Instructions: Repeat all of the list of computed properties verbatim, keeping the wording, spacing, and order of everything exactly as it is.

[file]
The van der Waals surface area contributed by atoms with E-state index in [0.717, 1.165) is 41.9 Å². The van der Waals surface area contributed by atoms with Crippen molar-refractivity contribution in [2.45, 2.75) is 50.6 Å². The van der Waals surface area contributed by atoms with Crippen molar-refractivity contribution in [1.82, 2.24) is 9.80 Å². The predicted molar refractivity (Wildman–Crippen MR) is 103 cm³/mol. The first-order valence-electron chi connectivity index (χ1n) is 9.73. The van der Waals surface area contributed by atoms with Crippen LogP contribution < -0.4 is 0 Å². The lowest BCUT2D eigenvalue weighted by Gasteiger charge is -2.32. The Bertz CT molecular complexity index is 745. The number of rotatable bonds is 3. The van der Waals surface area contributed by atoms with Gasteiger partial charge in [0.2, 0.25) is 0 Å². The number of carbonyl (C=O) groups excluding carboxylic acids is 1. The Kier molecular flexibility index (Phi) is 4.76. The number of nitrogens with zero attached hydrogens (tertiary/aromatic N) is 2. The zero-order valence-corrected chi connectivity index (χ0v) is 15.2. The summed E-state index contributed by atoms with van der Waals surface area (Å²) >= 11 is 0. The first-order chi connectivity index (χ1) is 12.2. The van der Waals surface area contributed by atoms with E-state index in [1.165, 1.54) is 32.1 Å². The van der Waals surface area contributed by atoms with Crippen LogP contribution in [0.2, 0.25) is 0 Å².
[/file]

The van der Waals surface area contributed by atoms with E-state index in [0.717, 1.165) is 41.9 Å². The van der Waals surface area contributed by atoms with Crippen molar-refractivity contribution in [2.45, 2.75) is 50.6 Å². The van der Waals surface area contributed by atoms with Crippen molar-refractivity contribution in [1.82, 2.24) is 9.80 Å². The predicted molar refractivity (Wildman–Crippen MR) is 103 cm³/mol. The first-order valence-electron chi connectivity index (χ1n) is 9.73. The van der Waals surface area contributed by atoms with Crippen LogP contribution < -0.4 is 0 Å². The lowest BCUT2D eigenvalue weighted by Gasteiger charge is -2.32. The Bertz CT molecular complexity index is 745. The number of rotatable bonds is 3. The van der Waals surface area contributed by atoms with Gasteiger partial charge in [0.2, 0.25) is 0 Å². The number of carbonyl (C=O) groups excluding carboxylic acids is 1. The Kier molecular flexibility index (Phi) is 4.76. The number of nitrogens with zero attached hydrogens (tertiary/aromatic N) is 2. The zero-order valence-corrected chi connectivity index (χ0v) is 15.2. The summed E-state index contributed by atoms with van der Waals surface area (Å²) >= 11 is 0. The first-order chi connectivity index (χ1) is 12.2. The van der Waals surface area contributed by atoms with E-state index in [1.165, 1.54) is 32.1 Å². The van der Waals surface area contributed by atoms with Crippen LogP contribution in [0.2, 0.25) is 0 Å².